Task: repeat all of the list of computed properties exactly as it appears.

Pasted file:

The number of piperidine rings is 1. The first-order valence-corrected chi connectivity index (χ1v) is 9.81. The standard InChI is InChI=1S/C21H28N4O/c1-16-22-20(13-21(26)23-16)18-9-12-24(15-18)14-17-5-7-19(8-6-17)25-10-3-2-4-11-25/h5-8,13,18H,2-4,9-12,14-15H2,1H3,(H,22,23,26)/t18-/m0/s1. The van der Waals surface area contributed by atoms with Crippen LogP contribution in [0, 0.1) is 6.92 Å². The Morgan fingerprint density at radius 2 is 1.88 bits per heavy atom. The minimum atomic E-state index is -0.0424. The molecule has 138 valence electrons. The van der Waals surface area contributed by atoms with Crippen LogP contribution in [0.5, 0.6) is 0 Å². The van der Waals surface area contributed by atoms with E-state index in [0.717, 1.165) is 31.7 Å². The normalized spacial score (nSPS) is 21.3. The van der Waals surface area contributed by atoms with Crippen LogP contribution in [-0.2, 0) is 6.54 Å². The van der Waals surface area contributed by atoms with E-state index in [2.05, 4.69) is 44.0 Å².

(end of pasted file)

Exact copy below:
The number of piperidine rings is 1. The first-order valence-corrected chi connectivity index (χ1v) is 9.81. The standard InChI is InChI=1S/C21H28N4O/c1-16-22-20(13-21(26)23-16)18-9-12-24(15-18)14-17-5-7-19(8-6-17)25-10-3-2-4-11-25/h5-8,13,18H,2-4,9-12,14-15H2,1H3,(H,22,23,26)/t18-/m0/s1. The van der Waals surface area contributed by atoms with Crippen LogP contribution in [0, 0.1) is 6.92 Å². The Morgan fingerprint density at radius 2 is 1.88 bits per heavy atom. The minimum atomic E-state index is -0.0424. The molecule has 138 valence electrons. The van der Waals surface area contributed by atoms with Crippen LogP contribution in [0.5, 0.6) is 0 Å². The van der Waals surface area contributed by atoms with E-state index in [0.717, 1.165) is 31.7 Å². The normalized spacial score (nSPS) is 21.3. The van der Waals surface area contributed by atoms with Crippen LogP contribution in [-0.2, 0) is 6.54 Å². The van der Waals surface area contributed by atoms with E-state index in [2.05, 4.69) is 44.0 Å².